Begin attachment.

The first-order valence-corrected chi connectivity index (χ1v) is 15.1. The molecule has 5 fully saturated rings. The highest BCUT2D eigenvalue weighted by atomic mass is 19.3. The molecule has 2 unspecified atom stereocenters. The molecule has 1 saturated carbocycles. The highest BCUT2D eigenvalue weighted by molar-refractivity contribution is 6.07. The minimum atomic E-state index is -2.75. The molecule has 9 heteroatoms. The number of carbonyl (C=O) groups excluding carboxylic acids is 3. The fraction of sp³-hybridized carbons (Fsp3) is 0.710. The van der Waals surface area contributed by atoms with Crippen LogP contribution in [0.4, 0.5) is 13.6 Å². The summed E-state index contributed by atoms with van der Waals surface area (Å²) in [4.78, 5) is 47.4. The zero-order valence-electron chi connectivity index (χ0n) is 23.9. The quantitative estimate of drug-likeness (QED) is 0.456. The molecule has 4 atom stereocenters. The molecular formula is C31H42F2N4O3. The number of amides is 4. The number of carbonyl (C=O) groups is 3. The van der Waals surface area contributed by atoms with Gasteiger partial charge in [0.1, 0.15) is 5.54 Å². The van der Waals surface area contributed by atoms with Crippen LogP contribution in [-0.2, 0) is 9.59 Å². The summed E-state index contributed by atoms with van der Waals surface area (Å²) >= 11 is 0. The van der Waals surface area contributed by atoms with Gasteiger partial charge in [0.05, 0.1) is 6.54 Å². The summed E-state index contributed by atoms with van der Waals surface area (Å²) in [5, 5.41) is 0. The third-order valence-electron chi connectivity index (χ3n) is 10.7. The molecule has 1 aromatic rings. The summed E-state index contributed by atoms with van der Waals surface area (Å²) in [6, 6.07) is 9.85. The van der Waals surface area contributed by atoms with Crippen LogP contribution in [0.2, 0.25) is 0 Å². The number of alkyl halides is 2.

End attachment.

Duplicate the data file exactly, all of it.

The first-order valence-corrected chi connectivity index (χ1v) is 15.1. The molecule has 5 fully saturated rings. The highest BCUT2D eigenvalue weighted by atomic mass is 19.3. The molecule has 2 unspecified atom stereocenters. The molecule has 1 saturated carbocycles. The highest BCUT2D eigenvalue weighted by molar-refractivity contribution is 6.07. The minimum atomic E-state index is -2.75. The molecule has 9 heteroatoms. The number of carbonyl (C=O) groups excluding carboxylic acids is 3. The fraction of sp³-hybridized carbons (Fsp3) is 0.710. The van der Waals surface area contributed by atoms with Crippen LogP contribution in [0.4, 0.5) is 13.6 Å². The summed E-state index contributed by atoms with van der Waals surface area (Å²) in [4.78, 5) is 47.4. The zero-order valence-electron chi connectivity index (χ0n) is 23.9. The quantitative estimate of drug-likeness (QED) is 0.456. The molecule has 4 atom stereocenters. The molecular formula is C31H42F2N4O3. The number of amides is 4. The number of carbonyl (C=O) groups is 3. The van der Waals surface area contributed by atoms with Gasteiger partial charge in [0.1, 0.15) is 5.54 Å². The van der Waals surface area contributed by atoms with Crippen LogP contribution in [-0.2, 0) is 9.59 Å². The summed E-state index contributed by atoms with van der Waals surface area (Å²) >= 11 is 0. The van der Waals surface area contributed by atoms with Gasteiger partial charge in [0.05, 0.1) is 6.54 Å². The summed E-state index contributed by atoms with van der Waals surface area (Å²) in [5, 5.41) is 0. The third-order valence-electron chi connectivity index (χ3n) is 10.7. The molecule has 1 aromatic rings. The summed E-state index contributed by atoms with van der Waals surface area (Å²) in [6, 6.07) is 9.85. The van der Waals surface area contributed by atoms with Crippen LogP contribution in [0.2, 0.25) is 0 Å². The number of alkyl halides is 2.